Cellist Yo-Yo Ma knows the federal government is trying mightily to balance its books. The famed musician just doesn’t want that to involve any cuts to existing arts funding.
Ma appeared on Capitol Hill today alongside former Guns ‘N Roses drummer Matt Sorum to ask Congress to increase funding for the arts.
The group Americans for the Arts is pushing for funding to be restored to $155 million for both the National Endowment for the Arts and the National Endowment for the Humanities. Last year both agencies received about $146 million and lost about $7 million of that due to Congress’ automatic budget cuts.
House Republican budget leaders have called for eliminating the two agencies altogether.
Arts funding is a precarious matter. It’s hardly a life or death issue like health coverage or defense spending, but the power of the arts can transform the lives of both young and old. The question remains, who should pay for it? And should our taxpayer dollars fund art that is potentially offensive to our beliefs?
Call me a pie in the sky conservative, but I’d love to see the biggest stars in the entertainment galaxy step in to help the arts community–and Joe and Jane Sixpack. We live in a time when Johnny Depp has made north of $350 million for the popular Pirates franchise and Madonna is now a billionaire thanks to her song stylings and savvy marketing gyrations.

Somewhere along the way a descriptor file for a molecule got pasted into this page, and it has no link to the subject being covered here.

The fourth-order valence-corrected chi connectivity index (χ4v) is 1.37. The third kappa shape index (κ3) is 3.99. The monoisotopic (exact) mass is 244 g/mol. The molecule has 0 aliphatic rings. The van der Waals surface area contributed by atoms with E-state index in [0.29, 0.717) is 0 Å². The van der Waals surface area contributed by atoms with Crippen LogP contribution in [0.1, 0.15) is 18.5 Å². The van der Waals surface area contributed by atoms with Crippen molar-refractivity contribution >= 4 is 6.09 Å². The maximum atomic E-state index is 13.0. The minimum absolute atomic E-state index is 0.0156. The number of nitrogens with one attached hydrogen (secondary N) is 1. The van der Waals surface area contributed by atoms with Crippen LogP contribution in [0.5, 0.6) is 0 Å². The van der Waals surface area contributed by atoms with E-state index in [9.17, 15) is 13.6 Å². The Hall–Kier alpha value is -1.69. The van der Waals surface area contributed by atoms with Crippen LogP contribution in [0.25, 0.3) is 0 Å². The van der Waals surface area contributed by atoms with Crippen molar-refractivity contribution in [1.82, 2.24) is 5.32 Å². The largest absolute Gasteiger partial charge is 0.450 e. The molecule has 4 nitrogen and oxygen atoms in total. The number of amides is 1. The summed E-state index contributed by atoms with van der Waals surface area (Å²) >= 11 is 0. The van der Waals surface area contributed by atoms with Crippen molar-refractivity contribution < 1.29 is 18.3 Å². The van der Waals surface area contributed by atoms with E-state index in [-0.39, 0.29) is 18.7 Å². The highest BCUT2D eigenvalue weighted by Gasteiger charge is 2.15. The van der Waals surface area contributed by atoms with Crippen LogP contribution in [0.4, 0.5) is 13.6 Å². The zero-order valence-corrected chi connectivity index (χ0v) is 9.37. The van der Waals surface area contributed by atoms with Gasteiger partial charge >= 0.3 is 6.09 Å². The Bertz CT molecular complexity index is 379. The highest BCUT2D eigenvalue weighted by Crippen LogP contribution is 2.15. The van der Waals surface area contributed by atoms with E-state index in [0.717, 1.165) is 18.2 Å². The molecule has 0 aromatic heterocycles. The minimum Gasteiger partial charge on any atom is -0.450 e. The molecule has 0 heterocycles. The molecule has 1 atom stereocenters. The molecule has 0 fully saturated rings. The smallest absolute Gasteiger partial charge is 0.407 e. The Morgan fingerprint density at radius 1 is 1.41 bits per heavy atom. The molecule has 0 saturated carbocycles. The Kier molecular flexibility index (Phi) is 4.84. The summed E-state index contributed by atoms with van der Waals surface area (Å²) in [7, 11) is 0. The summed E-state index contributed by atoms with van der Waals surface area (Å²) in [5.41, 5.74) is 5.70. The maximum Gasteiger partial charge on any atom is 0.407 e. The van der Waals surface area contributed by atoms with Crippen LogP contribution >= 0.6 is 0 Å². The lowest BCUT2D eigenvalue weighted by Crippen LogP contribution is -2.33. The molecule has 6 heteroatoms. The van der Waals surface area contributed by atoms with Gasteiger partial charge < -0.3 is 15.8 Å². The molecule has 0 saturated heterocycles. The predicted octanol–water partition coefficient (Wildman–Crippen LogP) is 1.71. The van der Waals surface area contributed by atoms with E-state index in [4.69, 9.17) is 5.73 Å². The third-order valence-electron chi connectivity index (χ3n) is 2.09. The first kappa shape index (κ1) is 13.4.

Those two artists alone could fill the gap without suffering so much as a hiccup to their lavish lifestyles.
Frankly, wouldn’t it be nice for the left-of-center artists who constantly say they crave higher taxes to voluntarily lead a movement helping the next generation of singers, actors and playwrights?
After all, they are the exceptions to the artistic rule, Americans who get to ply their trade and get paid a ridiculously high sum along the way. As the Celebrity in Chief once famously said, as some point you’ve made enough money. Why not literally pay it forward?
Millionaire artists could generate copious good will with their donations, something which could indirectly lead to bigger box office grosses, ratings or record sales. They would truly help young artists and set an example for giving that could spread to other charitable endeavors.
Seems a whole lot more fair than trekking to Washington with an outstretched hand.